In other words, we needed a policy to spur the worldwide production of gold. Increasing the dollar-price of gold (i.e. lowering the dollar's exchange rate vs. gold) would have just spooked bondholders even more. So the only alternative was to cheapen the inputs to gold production (raw materials, machines, labor, the inputs to labor such as consumer necessities and homes...EVERYTHING). General deflation of the price level was unfortunately necessary and, in fact, did not go nearly far enough to really rejuvenate world gold production to the extent that was needed to set the stage for a really vigorous recovery in the world economy afterwards. Hence, our current rather pathetic "recovery."

    1. Gold responds to low real interest rates, not to inflation. Low rates were caused by the crisis. Gold was at $400 in 2005. High gold prices were the result of tight monetary policy, if anything.

  2. I agree that gold tends to go up when real interest rates are low. Sadly, the Fed has practically no control over real interest rates. An accommodative monetary policy does not necessarily raise real interest rates, as the Fed witnessed with declining or even negative real interest rates during the accommodative late '70s and the high real interest rates during and after the stringent Volcker Shock in the early '80s. I predict that attempts at an accommodative policy the next time around will be ineffective at preventing or addressing the next crisis and thereby keeping real interest rates positive and gold down.

  3. Great blogging. Richard Fisher, egads.

    I understand that when people invest in a venture capital fund they can expect to take loss.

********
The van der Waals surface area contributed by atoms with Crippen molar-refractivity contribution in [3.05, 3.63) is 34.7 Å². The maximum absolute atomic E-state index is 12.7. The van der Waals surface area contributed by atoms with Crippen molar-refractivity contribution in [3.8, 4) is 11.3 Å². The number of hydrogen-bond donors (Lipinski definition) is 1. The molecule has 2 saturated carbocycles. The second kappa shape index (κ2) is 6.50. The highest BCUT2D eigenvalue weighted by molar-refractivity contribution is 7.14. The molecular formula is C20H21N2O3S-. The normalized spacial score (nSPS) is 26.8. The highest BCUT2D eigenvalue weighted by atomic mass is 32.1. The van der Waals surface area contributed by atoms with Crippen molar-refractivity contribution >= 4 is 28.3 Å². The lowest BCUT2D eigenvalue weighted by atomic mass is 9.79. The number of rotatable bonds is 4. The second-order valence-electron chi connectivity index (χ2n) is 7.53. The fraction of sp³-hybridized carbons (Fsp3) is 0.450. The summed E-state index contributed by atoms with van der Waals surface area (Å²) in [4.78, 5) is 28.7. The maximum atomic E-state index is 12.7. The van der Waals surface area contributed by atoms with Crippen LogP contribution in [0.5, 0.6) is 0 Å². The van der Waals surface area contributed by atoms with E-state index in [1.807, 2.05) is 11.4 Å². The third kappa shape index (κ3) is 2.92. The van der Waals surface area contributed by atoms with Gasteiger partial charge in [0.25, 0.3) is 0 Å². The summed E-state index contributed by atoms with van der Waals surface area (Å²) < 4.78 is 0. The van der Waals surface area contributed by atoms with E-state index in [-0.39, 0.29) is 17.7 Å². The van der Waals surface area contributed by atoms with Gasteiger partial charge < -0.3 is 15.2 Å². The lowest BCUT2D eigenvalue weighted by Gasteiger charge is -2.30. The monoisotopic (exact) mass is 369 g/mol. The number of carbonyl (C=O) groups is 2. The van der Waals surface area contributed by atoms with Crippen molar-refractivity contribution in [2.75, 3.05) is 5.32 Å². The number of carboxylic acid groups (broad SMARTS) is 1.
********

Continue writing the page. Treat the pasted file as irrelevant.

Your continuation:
It is unsettling when government policy becomes that people who bought houses should take a loss--- especially when housing shortages are the norm.

  4. It's not the government's whim, but the Law of Value which occasionally forces homeowners to take a loss and some to go without a house at all. Houses and all other commodities (except for gold) were overproduced in 2007, not in the sense that nobody wanted a house or a car or an iPhone, etc., but rather in the sense that there was not enough aggregate purchasing power to purchase these things at existing prices. They were overproduced relative to an underproduction of purchasing power. Kevin Erdmann's school of thought is correct on this point.

    The kicker is, neither the Federal Reserve nor the fiscal authority was in a position, in the mid-2000s, to create new real purchasing power. The dollar money supply needed to be accelerated, but this must be accompanied by a similar expansion in the world gold stockpile or else it will provoke a creditor strike as creditors witness the dollar's depreciation vs. gold.

    In such situations when world gold production is lagging, increasing the dollar money supply causes not a rise in real purchasing power, but simply a rise in nominal prices.

    The Quantity Theory of Money is correct when applied to the relationship between fiat money and commodity-money. A doubling of dollars without a similar doubling of the world gold stockpile will lead to a doubling of prices in dollars. A doubling of the world gold stockpile without a doubling of dollars in circulation will lead to a halving of prices in dollars.